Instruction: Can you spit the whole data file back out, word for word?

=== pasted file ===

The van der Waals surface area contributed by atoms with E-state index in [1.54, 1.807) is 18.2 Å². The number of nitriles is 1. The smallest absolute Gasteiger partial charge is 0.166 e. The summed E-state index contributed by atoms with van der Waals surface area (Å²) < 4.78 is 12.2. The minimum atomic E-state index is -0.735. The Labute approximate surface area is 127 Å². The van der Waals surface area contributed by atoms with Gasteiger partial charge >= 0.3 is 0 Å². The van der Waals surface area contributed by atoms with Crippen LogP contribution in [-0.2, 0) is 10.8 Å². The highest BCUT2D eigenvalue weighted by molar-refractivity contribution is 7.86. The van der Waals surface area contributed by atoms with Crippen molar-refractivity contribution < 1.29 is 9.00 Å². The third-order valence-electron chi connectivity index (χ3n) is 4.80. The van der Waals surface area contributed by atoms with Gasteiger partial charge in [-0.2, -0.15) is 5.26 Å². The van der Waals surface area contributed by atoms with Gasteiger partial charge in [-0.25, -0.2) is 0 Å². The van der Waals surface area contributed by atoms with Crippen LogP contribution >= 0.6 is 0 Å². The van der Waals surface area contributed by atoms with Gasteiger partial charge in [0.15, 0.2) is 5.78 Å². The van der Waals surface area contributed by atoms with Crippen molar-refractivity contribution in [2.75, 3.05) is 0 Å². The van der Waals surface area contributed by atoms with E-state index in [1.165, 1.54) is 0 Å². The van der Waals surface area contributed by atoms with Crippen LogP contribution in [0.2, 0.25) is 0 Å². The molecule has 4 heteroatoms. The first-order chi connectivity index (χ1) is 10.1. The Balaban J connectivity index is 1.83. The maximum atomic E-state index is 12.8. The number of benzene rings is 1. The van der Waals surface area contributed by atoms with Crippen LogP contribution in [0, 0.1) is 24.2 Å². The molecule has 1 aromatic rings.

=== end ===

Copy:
The van der Waals surface area contributed by atoms with E-state index in [1.54, 1.807) is 18.2 Å². The number of nitriles is 1. The smallest absolute Gasteiger partial charge is 0.166 e. The summed E-state index contributed by atoms with van der Waals surface area (Å²) < 4.78 is 12.2. The minimum atomic E-state index is -0.735. The Labute approximate surface area is 127 Å². The van der Waals surface area contributed by atoms with Gasteiger partial charge >= 0.3 is 0 Å². The van der Waals surface area contributed by atoms with Crippen LogP contribution in [-0.2, 0) is 10.8 Å². The highest BCUT2D eigenvalue weighted by molar-refractivity contribution is 7.86. The van der Waals surface area contributed by atoms with Crippen molar-refractivity contribution < 1.29 is 9.00 Å². The third-order valence-electron chi connectivity index (χ3n) is 4.80. The van der Waals surface area contributed by atoms with Gasteiger partial charge in [-0.2, -0.15) is 5.26 Å². The van der Waals surface area contributed by atoms with Gasteiger partial charge in [-0.25, -0.2) is 0 Å². The van der Waals surface area contributed by atoms with Crippen LogP contribution >= 0.6 is 0 Å². The van der Waals surface area contributed by atoms with Gasteiger partial charge in [0.15, 0.2) is 5.78 Å². The van der Waals surface area contributed by atoms with Crippen molar-refractivity contribution in [2.75, 3.05) is 0 Å². The van der Waals surface area contributed by atoms with E-state index in [1.165, 1.54) is 0 Å². The van der Waals surface area contributed by atoms with Crippen LogP contribution in [0.2, 0.25) is 0 Å². The molecule has 4 heteroatoms. The first-order chi connectivity index (χ1) is 10.1. The Balaban J connectivity index is 1.83. The maximum atomic E-state index is 12.8. The number of benzene rings is 1. The van der Waals surface area contributed by atoms with Crippen LogP contribution in [0, 0.1) is 24.2 Å². The molecule has 1 aromatic rings.